Intel caught cheating

CPU manufacturer faces R12.3billion Antitrust fine

May 14, 2009

Following a complaint lodged by AMD, Intel is now facing a whopping €1.06 billion fine for violating European antitrust laws and abusing its dominant market position.

Upon following up on AMD’s complaint, the European commission established that between 2002 and 2007 Intel paid PC makers to favor their CPUs over AMD’s. The commission identified Acer, Dell, HP, Lenovo and NEC as the primary culprits, and concluded that these manufacturers were awarded rebates in exchange for granting Intel CPU exclusivity in their products.

Interestingly, the Media Saturn, which owns Europe’s biggest consumer electronics retailer Media Markt had also essentially been bribed by Intel to only carry Intel CPUs and chipsets.

Unfortunately for Intel, the scandal does not end there, and in a shocking revelation, it has also been discovered that Intel went as far as to pay certain vendors to postpone or even cancel products equipped with AMD processors.

According to Fudzilla the Competition Commission’s Neelie Kroes stated that “Such a serious and sustained violation of the EU’s antitrust rules cannot be tolerated.”

Intel however is appealing the findings, and categorically denies paying manufacturers and retailers to favor its products.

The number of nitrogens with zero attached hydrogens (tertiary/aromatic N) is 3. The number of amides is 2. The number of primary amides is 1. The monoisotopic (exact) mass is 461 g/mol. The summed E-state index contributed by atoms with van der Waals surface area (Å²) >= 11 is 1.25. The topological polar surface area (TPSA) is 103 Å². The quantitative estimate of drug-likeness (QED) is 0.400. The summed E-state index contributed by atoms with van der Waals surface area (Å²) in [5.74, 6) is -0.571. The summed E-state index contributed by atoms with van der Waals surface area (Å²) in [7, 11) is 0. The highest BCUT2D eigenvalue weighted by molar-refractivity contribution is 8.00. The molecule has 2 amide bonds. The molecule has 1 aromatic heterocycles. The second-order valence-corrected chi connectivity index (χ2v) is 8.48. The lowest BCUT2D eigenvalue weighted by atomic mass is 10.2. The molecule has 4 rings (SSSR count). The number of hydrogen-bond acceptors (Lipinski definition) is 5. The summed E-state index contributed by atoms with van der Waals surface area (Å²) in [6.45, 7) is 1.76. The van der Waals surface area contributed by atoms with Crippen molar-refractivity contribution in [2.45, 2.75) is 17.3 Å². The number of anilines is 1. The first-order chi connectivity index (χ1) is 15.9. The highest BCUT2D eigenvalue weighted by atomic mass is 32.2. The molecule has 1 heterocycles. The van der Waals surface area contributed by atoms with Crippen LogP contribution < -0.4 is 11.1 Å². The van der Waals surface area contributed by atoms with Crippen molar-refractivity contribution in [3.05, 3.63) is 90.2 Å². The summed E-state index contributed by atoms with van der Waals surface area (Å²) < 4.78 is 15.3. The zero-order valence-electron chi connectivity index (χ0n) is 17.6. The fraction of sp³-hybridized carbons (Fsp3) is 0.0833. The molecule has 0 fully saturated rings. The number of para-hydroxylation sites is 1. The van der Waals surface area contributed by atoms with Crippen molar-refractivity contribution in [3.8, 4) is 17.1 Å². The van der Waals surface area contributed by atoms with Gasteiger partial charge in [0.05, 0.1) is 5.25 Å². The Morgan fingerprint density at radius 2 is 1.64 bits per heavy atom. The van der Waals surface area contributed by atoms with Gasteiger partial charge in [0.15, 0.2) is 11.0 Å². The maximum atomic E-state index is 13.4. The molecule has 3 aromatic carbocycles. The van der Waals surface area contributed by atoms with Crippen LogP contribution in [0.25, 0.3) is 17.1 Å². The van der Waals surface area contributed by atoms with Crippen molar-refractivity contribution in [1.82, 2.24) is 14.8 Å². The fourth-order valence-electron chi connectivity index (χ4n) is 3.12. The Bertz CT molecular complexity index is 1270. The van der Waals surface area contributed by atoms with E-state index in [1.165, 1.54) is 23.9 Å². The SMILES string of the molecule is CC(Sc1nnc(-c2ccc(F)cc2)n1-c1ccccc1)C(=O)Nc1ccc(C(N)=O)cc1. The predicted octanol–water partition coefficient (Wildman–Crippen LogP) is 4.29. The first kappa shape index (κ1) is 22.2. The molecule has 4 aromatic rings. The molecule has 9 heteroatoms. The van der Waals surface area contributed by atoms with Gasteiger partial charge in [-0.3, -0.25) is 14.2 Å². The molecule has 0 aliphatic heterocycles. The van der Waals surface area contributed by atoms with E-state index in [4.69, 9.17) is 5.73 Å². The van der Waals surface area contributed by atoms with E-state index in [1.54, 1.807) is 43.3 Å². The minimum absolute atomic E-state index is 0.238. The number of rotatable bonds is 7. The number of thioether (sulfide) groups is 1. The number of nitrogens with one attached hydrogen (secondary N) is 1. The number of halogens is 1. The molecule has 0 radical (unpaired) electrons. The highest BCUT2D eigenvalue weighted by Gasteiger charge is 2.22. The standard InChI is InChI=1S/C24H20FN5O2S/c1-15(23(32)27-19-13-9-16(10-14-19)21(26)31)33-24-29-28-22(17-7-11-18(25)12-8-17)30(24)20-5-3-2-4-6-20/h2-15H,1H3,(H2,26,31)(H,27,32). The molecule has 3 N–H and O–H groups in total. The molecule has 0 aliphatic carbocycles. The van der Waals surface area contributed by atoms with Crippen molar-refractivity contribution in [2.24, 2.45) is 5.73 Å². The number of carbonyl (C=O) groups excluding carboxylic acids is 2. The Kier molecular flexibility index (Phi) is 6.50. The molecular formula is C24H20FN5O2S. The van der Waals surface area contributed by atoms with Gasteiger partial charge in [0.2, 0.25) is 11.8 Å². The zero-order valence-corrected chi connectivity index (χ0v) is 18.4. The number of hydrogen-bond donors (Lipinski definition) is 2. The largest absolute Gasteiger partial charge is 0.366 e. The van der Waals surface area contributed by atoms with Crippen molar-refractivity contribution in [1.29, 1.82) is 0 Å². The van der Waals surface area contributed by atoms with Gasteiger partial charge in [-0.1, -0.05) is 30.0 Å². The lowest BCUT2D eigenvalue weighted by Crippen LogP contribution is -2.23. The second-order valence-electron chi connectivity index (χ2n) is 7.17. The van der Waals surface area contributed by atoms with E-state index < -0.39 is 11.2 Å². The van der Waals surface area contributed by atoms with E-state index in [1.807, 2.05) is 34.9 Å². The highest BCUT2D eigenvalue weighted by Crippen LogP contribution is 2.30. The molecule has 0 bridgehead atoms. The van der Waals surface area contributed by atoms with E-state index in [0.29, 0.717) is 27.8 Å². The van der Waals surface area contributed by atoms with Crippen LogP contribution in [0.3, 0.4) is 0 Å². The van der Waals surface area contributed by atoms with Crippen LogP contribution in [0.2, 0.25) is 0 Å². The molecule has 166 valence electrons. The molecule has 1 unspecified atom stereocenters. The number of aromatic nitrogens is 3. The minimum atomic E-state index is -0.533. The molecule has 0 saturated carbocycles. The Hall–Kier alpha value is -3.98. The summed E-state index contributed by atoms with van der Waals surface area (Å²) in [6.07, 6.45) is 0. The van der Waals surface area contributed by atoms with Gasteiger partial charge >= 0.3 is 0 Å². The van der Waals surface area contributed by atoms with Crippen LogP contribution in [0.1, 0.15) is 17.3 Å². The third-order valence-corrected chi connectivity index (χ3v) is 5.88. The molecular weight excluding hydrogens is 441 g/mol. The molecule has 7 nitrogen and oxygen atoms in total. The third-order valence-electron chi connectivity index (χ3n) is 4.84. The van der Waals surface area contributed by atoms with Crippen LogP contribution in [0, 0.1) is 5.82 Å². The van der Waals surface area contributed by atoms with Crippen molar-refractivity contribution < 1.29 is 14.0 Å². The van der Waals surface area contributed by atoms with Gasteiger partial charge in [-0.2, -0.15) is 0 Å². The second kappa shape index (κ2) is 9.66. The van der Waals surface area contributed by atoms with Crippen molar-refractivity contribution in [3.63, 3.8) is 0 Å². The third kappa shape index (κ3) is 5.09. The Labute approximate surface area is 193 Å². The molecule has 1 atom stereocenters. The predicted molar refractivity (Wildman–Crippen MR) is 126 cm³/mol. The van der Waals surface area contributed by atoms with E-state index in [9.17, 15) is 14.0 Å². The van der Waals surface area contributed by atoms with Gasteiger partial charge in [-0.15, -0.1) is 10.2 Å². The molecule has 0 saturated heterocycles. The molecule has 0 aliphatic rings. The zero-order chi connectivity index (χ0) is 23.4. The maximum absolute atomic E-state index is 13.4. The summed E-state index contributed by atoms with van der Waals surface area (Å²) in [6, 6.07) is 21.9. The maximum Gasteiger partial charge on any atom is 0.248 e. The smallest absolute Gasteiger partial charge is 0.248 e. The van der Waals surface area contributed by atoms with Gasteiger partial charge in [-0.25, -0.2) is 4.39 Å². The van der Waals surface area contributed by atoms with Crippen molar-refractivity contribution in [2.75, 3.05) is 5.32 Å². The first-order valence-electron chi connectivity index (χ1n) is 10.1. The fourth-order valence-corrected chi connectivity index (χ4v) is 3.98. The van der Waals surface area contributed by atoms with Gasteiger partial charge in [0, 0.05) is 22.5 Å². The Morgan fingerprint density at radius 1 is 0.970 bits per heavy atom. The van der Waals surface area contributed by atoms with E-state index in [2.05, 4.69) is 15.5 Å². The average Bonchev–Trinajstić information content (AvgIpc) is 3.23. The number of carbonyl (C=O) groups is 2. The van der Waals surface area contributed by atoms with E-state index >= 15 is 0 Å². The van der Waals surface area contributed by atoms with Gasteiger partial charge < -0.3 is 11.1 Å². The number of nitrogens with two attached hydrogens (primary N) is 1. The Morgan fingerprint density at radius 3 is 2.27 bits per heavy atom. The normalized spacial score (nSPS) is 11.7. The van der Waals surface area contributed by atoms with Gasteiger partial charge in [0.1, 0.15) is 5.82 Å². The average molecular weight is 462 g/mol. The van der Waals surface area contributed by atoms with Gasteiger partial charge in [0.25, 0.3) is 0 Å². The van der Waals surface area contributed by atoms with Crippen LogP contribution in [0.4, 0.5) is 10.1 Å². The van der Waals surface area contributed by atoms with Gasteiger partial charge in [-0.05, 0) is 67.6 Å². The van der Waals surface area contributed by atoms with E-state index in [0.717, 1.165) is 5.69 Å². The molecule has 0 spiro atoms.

Intel’s Senior Vice President Bruce Sewell told BBC News “We would never pay for any kind of obligation,” and went on to state  “We provide incentives to customers to buy our products.”

AMD on the other hand is pleased, as this is not the first time it has lodged a complaint of this nature against Intel.

AMD’s EMEA President Giuliano Meroni made a brief statement on the matter – “The EU decision will shift the power from an abusive monopolist to computer makers, retailers and above all PC consumers”

AMD’s CEO Dirk Meyer went on to say that the ruling “is an important step toward establishing a truly competitive market,” and that AMD is “looking forward to the move from a world in which Intel ruled, to one which is ruled by customers.”

While Intel is appealing the findings, this is not the first time that the chip maker has been caught red handed. Last year Intel was found guilty of similar practices in Korea, and in 2005 it was found guilty in Japan. To top it off, Intel is under investigation for similar charges in the USA.

Discuss Intel’s Antitrust violation in the forums

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